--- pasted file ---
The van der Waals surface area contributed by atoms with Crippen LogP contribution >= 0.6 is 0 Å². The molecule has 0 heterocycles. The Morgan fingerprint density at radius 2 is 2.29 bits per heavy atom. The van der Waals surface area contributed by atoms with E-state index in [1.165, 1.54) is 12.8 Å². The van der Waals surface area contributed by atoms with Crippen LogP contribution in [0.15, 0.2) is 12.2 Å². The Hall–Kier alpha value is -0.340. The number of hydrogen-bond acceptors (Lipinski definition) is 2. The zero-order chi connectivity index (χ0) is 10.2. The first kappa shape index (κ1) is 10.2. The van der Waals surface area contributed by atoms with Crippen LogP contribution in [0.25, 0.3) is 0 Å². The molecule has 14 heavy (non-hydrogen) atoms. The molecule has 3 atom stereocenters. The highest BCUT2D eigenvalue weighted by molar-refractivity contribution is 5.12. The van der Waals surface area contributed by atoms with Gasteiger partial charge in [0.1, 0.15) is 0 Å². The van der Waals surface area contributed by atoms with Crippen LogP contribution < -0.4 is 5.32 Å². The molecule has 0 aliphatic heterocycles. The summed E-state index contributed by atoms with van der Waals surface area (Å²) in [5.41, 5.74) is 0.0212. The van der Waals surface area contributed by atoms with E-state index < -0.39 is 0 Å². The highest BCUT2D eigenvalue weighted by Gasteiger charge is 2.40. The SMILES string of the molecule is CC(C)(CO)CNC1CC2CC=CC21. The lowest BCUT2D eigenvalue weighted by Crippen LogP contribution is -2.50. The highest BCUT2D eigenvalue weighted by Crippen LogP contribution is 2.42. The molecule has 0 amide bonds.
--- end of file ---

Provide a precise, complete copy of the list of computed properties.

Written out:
The van der Waals surface area contributed by atoms with Crippen LogP contribution >= 0.6 is 0 Å². The molecule has 0 heterocycles. The Morgan fingerprint density at radius 2 is 2.29 bits per heavy atom. The van der Waals surface area contributed by atoms with E-state index in [1.165, 1.54) is 12.8 Å². The van der Waals surface area contributed by atoms with Crippen LogP contribution in [0.15, 0.2) is 12.2 Å². The Hall–Kier alpha value is -0.340. The number of hydrogen-bond acceptors (Lipinski definition) is 2. The zero-order chi connectivity index (χ0) is 10.2. The first kappa shape index (κ1) is 10.2. The van der Waals surface area contributed by atoms with Crippen LogP contribution in [0.25, 0.3) is 0 Å². The molecule has 14 heavy (non-hydrogen) atoms. The molecule has 3 atom stereocenters. The highest BCUT2D eigenvalue weighted by molar-refractivity contribution is 5.12. The van der Waals surface area contributed by atoms with Gasteiger partial charge in [0.1, 0.15) is 0 Å². The van der Waals surface area contributed by atoms with Crippen LogP contribution < -0.4 is 5.32 Å². The molecule has 0 aliphatic heterocycles. The summed E-state index contributed by atoms with van der Waals surface area (Å²) in [5.41, 5.74) is 0.0212. The van der Waals surface area contributed by atoms with E-state index < -0.39 is 0 Å². The highest BCUT2D eigenvalue weighted by Gasteiger charge is 2.40. The SMILES string of the molecule is CC(C)(CO)CNC1CC2CC=CC21. The lowest BCUT2D eigenvalue weighted by Crippen LogP contribution is -2.50. The highest BCUT2D eigenvalue weighted by Crippen LogP contribution is 2.42. The molecule has 0 amide bonds.